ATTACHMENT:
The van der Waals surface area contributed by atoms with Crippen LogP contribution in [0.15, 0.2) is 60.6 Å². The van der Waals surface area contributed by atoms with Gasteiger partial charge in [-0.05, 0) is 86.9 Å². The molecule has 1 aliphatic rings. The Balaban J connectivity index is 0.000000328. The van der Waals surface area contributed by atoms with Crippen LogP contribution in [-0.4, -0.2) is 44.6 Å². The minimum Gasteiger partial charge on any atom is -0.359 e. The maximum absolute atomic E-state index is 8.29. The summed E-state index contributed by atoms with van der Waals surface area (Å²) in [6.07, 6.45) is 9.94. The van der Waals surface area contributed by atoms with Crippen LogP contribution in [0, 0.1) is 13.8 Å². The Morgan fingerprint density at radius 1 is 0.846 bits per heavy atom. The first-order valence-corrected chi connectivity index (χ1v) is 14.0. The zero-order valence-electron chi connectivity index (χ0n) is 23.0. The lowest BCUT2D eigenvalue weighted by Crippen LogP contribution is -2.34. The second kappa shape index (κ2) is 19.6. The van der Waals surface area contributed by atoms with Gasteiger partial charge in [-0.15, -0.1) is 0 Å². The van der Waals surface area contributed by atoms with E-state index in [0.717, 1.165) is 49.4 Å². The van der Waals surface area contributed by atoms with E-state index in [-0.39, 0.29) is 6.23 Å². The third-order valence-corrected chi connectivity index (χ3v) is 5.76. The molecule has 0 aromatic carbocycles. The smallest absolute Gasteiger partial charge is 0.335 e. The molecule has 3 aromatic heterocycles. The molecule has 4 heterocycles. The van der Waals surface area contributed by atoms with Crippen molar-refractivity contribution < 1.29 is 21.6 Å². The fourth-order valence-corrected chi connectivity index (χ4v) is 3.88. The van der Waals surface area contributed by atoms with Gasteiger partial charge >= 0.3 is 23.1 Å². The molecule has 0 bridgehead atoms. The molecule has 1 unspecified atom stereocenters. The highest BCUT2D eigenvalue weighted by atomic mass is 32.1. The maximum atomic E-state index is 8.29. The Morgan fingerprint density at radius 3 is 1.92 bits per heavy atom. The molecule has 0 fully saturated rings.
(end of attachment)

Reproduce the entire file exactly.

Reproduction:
The van der Waals surface area contributed by atoms with Crippen LogP contribution in [0.15, 0.2) is 60.6 Å². The van der Waals surface area contributed by atoms with Gasteiger partial charge in [-0.05, 0) is 86.9 Å². The molecule has 1 aliphatic rings. The Balaban J connectivity index is 0.000000328. The van der Waals surface area contributed by atoms with Crippen LogP contribution in [-0.4, -0.2) is 44.6 Å². The minimum Gasteiger partial charge on any atom is -0.359 e. The maximum absolute atomic E-state index is 8.29. The summed E-state index contributed by atoms with van der Waals surface area (Å²) in [6.07, 6.45) is 9.94. The van der Waals surface area contributed by atoms with Crippen LogP contribution in [0, 0.1) is 13.8 Å². The Morgan fingerprint density at radius 1 is 0.846 bits per heavy atom. The first-order valence-corrected chi connectivity index (χ1v) is 14.0. The zero-order valence-electron chi connectivity index (χ0n) is 23.0. The lowest BCUT2D eigenvalue weighted by Crippen LogP contribution is -2.34. The second kappa shape index (κ2) is 19.6. The van der Waals surface area contributed by atoms with Gasteiger partial charge in [-0.15, -0.1) is 0 Å². The van der Waals surface area contributed by atoms with E-state index in [0.717, 1.165) is 49.4 Å². The van der Waals surface area contributed by atoms with E-state index in [-0.39, 0.29) is 6.23 Å². The third-order valence-corrected chi connectivity index (χ3v) is 5.76. The molecule has 0 aromatic carbocycles. The smallest absolute Gasteiger partial charge is 0.335 e. The molecule has 3 aromatic heterocycles. The molecule has 4 heterocycles. The van der Waals surface area contributed by atoms with Crippen molar-refractivity contribution < 1.29 is 21.6 Å². The fourth-order valence-corrected chi connectivity index (χ4v) is 3.88. The van der Waals surface area contributed by atoms with Gasteiger partial charge >= 0.3 is 23.1 Å². The molecule has 0 bridgehead atoms. The molecule has 1 unspecified atom stereocenters. The highest BCUT2D eigenvalue weighted by atomic mass is 32.1. The maximum atomic E-state index is 8.29. The Morgan fingerprint density at radius 3 is 1.92 bits per heavy atom. The molecule has 0 fully saturated rings.